Many court cases against animals are described in the classic work The Golden Branch by James George Fraser, an eminent British religious scholar, ethnographer and anthropologist.
"In Europe, until relatively recently, lower animals were fully on a par with people accountable to the law. Pets were tried in criminal courts and punished by death if a crime was proved; wild animals were subject to the jurisdiction of ecclesiastical courts, and the punishments they received were exile and death by means of a spell or excommunication.These punishments were far from comic, if it is true that St. Patrick drove into the sea with the spells of all reptiles of Ireland or turned them into stones and that St. Berr the nara, excommunicating the flies buzzing around him, laid them all dead on the floor of the church. The right to bring domestic animals to trial rested, like a stone rock, on Jewish law from the Book of the Covenant ("I will collect your blood, in which your life, will exact it from every beast "(Genesis, chapter 9, verse 5)). In each case, a lawyer was appointed to protect the animals, and the whole process — judicial investigation, sentence and execution — was conducted with the strictest observance of all forms of legal proceedings and the requirements of the law. Thanks to the studies of French antiquity lovers, the protocols of the 92 processes that passed through the courts of France between the 12th and 18th centuries were published. The last victim in France of this, one might say, Old Testament justice was a cow, which was sentenced to death in the 1740 of our calendar. "
If the Inquisition preferred the good old fire, then the secular courts of execution chose the most different ones - in accordance with the gravity of the crime. So, the donkey, brazenly devouring lettuce leaves in a foreign garden, was sentenced to ear deprivation. The Austrian court sentenced the dog that bit the official to "one year and one day in prison." Two killer pigs alive buried in the ground.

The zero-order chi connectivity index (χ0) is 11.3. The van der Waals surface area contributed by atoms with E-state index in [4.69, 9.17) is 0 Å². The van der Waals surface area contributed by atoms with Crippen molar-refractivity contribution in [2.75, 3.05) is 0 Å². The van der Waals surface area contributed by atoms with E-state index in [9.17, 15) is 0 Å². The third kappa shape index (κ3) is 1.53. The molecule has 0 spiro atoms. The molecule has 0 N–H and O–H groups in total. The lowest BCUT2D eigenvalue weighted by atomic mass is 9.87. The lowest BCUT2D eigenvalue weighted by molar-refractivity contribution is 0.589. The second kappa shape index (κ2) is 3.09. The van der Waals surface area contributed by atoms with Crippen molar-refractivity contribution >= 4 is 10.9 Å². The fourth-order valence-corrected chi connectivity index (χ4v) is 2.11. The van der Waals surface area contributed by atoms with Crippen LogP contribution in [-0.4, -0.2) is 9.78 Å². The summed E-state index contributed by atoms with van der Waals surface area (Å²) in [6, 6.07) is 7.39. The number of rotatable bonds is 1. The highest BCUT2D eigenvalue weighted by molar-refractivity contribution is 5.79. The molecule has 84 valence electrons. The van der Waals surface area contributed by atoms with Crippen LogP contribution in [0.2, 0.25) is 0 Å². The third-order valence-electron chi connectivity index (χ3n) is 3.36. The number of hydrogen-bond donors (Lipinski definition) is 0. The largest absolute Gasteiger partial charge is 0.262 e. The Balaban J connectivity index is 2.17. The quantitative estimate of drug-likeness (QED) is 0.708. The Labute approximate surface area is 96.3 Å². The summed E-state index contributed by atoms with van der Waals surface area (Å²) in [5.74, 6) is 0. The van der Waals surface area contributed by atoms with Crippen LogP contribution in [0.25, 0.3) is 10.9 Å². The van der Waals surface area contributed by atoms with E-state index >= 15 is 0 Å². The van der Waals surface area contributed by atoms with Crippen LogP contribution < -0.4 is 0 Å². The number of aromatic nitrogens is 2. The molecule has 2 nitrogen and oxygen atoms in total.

In most cases, limited to public hanging. It used to be that the animals were even dressed up in clothes, so that everything looked "like humans".
Execution of pigs in the middle ages
During the whole process, the quadrupeds were in solitary confinement. All the ceremonies were observed - to the smallest detail. In the archives of the French city of Melen there is a report on the cost of executing a pig: "Feeding a pig in prison: 6 Parisian pennies. Next - the executioner ... to execute the sentence: 54 Parisian pennies. Next - the fee for the cart on which the pig was delivered to the scaffold : 6 Parisian pennies. Next is the fee for the rope on which the pig was hung: 2 Parisian pennies and 8 denarii. Next, the gloves: 2 Parisian denarius. "
Trial of a pig
But criminal courts are only a small fraction of the proceedings. The church did not stand aside either, conducting mass courts over animals. Flies, caterpillars, locusts, cats, fish, leeches and even May beetles appeared on these vessels.
Over the last garden pests, referred to as bruises, in 1479, in Lausanne (Switzerland), a loud trial lasted two years. By a court decision, the six-legged criminals were ordered to immediately leave the country.
In Lausanne, such courts were held with enviable regularity. In addition to the May bugs there were tried, for example, caterpillars. When the latter ravaged this district, they were, on the orders of the bishop, thrice "called to the court" with a bell. At the same time, the laity fell on their knees and, having said the words “Our Father” and “Our Lady of the Virgin, rejoice,” three times, turned to divine help. And although the caterpillars did not appear to the court anyway, a specially appointed lawyer defended their interests. The "affair", of course, won the community. According to the verdict, the caterpillars, which became the shelter of the devil, were solemnly cursed in the name of the Father, the Son, and the Holy Spirit, and they were ordered to withdraw from all the fields and disappear. It was not there. The defendants, according to the testimony of the chronicles, "found that it was more convenient for them to continue living on the soil of Lausanne, and left the curses without attention."
Despite the fact that the caterpillars ignored church verdicts, the idea of calling them to court attracted attention. Thus, in 1516, the inhabitants of the city of Vilnoz also sued the caterpillars. The sentence obliged the caterpillars to leave for six days the vineyards and lands of Vilnoz, threatening them in case of disobedience with a church curse.
In 1519, the process against field mice began in Glurns. Mice lost the case. The court ruled that "harmful animals called field mice are obliged to leave arable land and meadows for 14 days and move to another place."